Marvell nudges Arm into server market

The Armada XP chip includes an Arm processor running

Marvell on Monday announced a quad-core chip designed for use in servers that could help Arm break into a server market currently dominated by Intel and Advanced Micro Devices.

The Armada XP chip is the "fastest" Arm processor available in the market today, Marvell said in a statement. The processor runs at 1.6GHz and includes memory, networking and storage interfaces around which a server can be built.

Arm licenses processor designs to manufacturers like Marvell, Texas Instruments, Samsung and Qualcomm. Arm-designed processors go into most of the world's smartphones, and are making their way into tablets.

Arm has talked about putting its processors in servers since 2008, and Marvell's Armada XP could give it a foothold in the market. Marvell will compete with companies like Smooth-Stone, which has already announced plans to release server chips based on Arm processors.

A Marvell spokeswoman said the company is currently offering Armada XP chips for testing to some "top tier" customers, but did not name any server makers. The chip could be customized for use in networking and media servers.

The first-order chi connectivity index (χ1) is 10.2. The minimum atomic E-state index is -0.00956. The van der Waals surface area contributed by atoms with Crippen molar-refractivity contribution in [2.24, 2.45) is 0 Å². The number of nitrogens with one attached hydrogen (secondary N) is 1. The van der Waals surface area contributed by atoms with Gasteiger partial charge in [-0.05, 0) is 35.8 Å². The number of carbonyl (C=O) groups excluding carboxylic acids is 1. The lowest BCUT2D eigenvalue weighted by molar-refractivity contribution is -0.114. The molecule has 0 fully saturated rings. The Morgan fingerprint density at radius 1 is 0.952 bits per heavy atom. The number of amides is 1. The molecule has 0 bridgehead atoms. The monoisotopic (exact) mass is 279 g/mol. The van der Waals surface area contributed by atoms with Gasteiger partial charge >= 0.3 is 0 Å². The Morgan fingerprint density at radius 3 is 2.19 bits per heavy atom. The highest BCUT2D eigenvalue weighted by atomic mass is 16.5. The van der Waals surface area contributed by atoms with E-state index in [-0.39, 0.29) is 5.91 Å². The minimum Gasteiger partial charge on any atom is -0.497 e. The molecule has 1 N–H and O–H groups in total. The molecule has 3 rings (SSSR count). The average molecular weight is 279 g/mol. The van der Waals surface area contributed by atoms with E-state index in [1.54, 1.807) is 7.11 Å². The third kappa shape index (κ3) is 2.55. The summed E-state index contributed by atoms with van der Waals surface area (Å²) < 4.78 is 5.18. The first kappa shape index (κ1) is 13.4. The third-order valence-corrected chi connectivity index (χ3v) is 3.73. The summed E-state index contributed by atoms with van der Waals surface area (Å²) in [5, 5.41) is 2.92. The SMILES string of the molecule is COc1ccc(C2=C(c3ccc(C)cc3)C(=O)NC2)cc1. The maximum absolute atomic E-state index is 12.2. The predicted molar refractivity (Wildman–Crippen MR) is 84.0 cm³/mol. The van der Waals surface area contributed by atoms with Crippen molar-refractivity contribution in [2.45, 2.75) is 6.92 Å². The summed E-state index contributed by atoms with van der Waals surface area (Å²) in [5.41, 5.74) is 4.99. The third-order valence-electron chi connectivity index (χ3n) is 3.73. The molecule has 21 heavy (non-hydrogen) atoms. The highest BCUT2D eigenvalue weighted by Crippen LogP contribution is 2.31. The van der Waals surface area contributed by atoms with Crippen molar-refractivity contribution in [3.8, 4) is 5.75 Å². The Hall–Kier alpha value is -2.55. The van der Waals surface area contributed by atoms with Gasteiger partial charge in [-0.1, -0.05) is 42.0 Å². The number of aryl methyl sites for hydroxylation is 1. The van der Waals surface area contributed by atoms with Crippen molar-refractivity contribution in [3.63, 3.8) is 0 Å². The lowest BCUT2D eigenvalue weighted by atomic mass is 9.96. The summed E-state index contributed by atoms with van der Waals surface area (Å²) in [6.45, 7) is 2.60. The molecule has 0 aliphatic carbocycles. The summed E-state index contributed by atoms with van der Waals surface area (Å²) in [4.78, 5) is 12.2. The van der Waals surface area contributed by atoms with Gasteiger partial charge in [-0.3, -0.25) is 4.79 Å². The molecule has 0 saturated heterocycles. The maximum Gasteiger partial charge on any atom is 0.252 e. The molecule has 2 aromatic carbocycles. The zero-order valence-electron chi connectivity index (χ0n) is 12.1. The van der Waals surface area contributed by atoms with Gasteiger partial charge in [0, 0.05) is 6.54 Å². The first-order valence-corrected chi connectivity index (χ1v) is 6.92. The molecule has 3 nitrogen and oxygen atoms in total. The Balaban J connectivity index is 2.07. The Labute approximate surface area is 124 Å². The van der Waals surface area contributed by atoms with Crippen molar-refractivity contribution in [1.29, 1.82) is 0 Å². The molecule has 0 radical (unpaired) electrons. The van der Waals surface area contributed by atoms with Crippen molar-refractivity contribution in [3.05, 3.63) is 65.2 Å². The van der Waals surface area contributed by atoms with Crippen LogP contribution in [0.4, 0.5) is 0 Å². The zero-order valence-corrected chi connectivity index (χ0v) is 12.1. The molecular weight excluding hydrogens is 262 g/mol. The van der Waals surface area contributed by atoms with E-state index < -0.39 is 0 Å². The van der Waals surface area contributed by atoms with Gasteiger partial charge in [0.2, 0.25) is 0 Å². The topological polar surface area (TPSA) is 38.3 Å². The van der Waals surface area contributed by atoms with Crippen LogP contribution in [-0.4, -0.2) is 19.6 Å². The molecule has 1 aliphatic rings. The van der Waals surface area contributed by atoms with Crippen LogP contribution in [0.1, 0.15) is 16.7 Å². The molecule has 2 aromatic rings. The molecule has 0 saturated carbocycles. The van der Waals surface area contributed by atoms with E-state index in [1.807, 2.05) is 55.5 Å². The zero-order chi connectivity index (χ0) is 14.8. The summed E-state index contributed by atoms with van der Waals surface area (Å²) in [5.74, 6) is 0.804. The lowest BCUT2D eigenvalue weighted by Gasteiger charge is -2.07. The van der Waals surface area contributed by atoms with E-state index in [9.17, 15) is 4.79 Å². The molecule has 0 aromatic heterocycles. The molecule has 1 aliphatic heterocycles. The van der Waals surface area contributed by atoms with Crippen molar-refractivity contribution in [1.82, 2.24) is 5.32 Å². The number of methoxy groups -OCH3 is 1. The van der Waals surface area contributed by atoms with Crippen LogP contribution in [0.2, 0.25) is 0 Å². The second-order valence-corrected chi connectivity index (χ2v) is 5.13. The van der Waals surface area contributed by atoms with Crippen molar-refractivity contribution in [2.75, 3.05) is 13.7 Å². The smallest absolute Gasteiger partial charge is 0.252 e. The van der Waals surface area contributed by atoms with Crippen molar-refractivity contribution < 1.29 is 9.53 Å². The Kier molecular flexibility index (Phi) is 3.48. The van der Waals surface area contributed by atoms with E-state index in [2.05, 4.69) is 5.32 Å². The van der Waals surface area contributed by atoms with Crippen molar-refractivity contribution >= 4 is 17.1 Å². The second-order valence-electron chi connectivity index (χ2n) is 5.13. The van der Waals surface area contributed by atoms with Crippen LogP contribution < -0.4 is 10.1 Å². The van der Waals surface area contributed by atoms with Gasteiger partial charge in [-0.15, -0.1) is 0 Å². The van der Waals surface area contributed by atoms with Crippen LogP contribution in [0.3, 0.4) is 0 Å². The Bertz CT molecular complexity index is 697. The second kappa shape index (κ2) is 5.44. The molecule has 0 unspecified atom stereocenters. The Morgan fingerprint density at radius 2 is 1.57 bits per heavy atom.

Marvell said the chip is based on the ARM v7 architecture, but the spokeswoman could not immediately provide further details. Arm recently introduced a new processor called Cortex-A15, which is targeted for use in products ranging from smartphones to servers. The Cortex-A15 processor is based on the new Arm V7-A architecture.

There is a growing interest in building servers with low-power chips to quickly execute fast-moving transactions related to cloud computing. Arm has said its low-power server processor designs would provide better performance-per-watt than chips based on the x86 architecture from Intel or AMD.

A lot of experimentation is already going on with low-power server chips, where the pickings are slim. Intel's Atom chips for netbooks are being used in some specialized servers such as SeaMicro's SM1000 server, which packs 512 Intel Atom processors on miniature motherboards the size of credit cards. AMD has also said it may consider putting its upcoming low-power chips in servers.

Marvell has also been trying to push Arm-based chips into areas such as tablets, smartphones and low-cost laptops. The company in September announced the Armada 628 triple-core chip for tablets and smartphones, which has two cores running at 1.5GHz and a third core running at 624Mhz.

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Agam Shah

IDG News Service
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